Published July 23, 2020
When it comes to convenience, it’s hard to beat interactive kiosks and self-service terminals like self-checkouts. That’s why so many retailers have them in-store: they make it speedy to place orders, get information, scan items and pay for pretty much any kind of product, while keeping customers in control of the experience. And the global kiosk market is set to reach a 13 percent compound annual growth rate from 2020 through 2025.
In fact, a kiosk solution offers several advantages for customers and retailers alike:
But what if you have a disability? If you have sight, hearing or mobility limitations, the advantages of self-service terminals (SSTs) such as self-checkouts and interactive kiosks can become a drawback if customers with disabilities can’t enjoy the same access as others.
To ensure accessibility for customers with disabilities, in 1990 the U.S. Congress passed the Americans with Disabilities Act (ADA), which prohibits discrimination against people with disabilities in several areas, including public accommodations.
Basically, ADA compliance for kiosks means a business that incorporates them into its operations needs to ensure all customers can use them, regardless of any physical challenges they might have. Europe’s standards, which include accessibility requirements for information and communication technology (ICT), apply to the public sector and can serve as guidelines for the private sector.
"The U.S. Census Bureau estimates that about 19 percent of the country’s population, or about 57 million people, have some form of disability."
For any retailer running a successful business, protecting against financial loss is important. There's a financial penalty for businesses that fail to achieve ADA compliance for operating kiosks. The maximum civil penalty for a first violation of ADA regulations is $75,000 and $150,000 for subsequent violations.
Potentially catastrophic class-action lawsuits are of bigger concern, particularly for large retailers. In recent years, manufacturers and operators of kiosks have been the primary targets in a surge of high-profile class-action lawsuits alleging non-ADA compliance.
For example, in 2012, Lighthouse for the Blind and Visually Impaired, et al sued Redbox Automated Retail LLC for operating more than 3,000 video-rental kiosks in California with touchscreen controls lacking tactile features, preventing use by blind people. The plaintiff was awarded a $1.2 million settlement.
The awarding of significant damages in class-action lawsuits for kiosks that are not ADA compliant, such as in Lighthouse v. Redbox, increases legal exposure for retailers who provide kiosks for customers, making accessibility a priority. But an even bigger consideration is the sheer size of the potential market segment of customers with a disability.
The U.S. Census Bureau estimates that about 19 percent of the country’s population, or about 57 million people, have some form of disability. They include:
Making kiosks accessible for this sizeable customer segment isn’t just the right thing to do; it also makes good business sense.
Also, aside from missing out on revenue from these customers themselves, failing to give them sufficient kiosk accessibility can create the perception that your business is insensitive to disabled customers’ needs. A California-based A.I. company recently introduced a voice assistant that can be added to kiosks, so your customers can now access your ATM using just their voice.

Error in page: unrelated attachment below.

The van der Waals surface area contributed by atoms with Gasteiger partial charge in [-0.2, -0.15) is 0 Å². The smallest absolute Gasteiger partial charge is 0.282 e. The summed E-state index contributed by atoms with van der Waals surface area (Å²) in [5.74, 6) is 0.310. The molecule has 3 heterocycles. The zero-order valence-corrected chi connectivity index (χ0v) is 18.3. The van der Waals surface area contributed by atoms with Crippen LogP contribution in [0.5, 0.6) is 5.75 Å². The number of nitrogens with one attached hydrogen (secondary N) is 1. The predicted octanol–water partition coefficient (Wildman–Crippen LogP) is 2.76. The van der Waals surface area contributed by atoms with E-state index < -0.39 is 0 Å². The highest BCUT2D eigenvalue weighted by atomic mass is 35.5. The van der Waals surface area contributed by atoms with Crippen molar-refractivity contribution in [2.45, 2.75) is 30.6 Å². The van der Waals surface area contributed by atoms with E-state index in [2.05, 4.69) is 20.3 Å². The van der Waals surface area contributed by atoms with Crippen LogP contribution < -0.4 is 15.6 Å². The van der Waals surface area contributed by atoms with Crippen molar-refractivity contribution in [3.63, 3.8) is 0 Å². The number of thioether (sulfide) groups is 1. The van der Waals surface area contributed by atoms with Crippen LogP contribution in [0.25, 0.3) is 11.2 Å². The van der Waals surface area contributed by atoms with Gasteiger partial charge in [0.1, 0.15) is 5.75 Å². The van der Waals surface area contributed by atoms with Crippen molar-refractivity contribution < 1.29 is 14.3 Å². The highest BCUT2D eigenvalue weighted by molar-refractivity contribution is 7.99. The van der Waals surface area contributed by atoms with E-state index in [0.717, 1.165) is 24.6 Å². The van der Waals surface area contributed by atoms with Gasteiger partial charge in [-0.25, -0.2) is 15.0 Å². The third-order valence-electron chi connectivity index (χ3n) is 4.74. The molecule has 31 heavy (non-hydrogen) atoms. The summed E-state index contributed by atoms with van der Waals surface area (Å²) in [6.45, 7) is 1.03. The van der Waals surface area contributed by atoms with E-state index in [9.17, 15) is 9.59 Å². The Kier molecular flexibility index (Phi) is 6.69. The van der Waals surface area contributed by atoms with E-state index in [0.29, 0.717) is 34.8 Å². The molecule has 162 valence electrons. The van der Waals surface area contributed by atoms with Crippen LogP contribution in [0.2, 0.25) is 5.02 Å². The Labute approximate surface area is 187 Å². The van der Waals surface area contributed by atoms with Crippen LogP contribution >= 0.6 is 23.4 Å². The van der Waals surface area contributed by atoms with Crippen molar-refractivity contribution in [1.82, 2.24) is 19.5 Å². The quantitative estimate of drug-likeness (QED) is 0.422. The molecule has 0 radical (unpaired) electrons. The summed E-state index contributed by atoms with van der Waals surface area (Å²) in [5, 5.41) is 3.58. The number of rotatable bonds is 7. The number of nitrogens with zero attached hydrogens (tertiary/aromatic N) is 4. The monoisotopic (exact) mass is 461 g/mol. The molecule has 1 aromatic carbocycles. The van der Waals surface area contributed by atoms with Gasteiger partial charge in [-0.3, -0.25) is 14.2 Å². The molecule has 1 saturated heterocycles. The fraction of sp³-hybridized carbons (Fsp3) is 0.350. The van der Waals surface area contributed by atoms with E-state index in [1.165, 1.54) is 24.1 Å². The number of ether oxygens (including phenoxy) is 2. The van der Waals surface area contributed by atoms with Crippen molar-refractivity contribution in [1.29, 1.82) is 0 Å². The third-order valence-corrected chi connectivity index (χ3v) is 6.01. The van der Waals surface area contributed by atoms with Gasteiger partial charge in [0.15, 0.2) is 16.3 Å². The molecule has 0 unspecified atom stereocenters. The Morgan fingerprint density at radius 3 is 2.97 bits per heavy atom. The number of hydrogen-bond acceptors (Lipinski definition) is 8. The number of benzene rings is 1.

Still, challenges exist in providing interactive kiosk accessibility to customers with disabilities to boost customer satisfaction. For one thing, it’s not clear how many accessible kiosks to provide. Also, retailers might have doubts about what constitutes an acceptable level of access or how to design the appropriate touch screen interface, for example.
It helps to understand some of the most common kiosk accessibility challenges for customers with disabilities when planning ways to accommodate them:
It would be unrealistic to expect highly prescriptive kiosk design specifications for retailers or the kiosk industry to follow. Here are some general concepts to keep in mind when making capital investments in new kiosks or testing existing units for ADA compliance.
"The advantages of kiosks can turn into drawbacks for both the retailer and customers if customers with sight, hearing or mobility limitations can’t enjoy the same access as others."
The first step in achieving kiosk accessibility is ensuring that customers with disabilities can get close enough to kiosks to use them. If the approach to the kiosk is too narrow to allow for access, other accessibility features will not be of any use.
"In recent years, manufacturers and operators of kiosks have been the primary targets in a surge of high-profile class-action lawsuits alleging non-ADA compliance."
"Making kiosks accessible for this sizeable customer segment isn’t just the right thing to do. It also makes good business sense."
According to KMA, permanently plugged-in headphones, which present a vandalism risk and are hard to keep sanitary, are not an ADA requirement for kiosks. But you can accommodate hearing-impaired customers by providing a headphone jack on the kiosk and allowing users to change the volume or offering visual cues or messages and with audio tones and messages.
Catering to consumers of all segments is key to making them feel welcome and building loyalty. And, aside from providing a positive experience for everyone, making sure your self-checkouts and interactive kiosks are ADA compliant also makes good business sense, ensuring a return on investment while giving all kinds of customers every reason to return.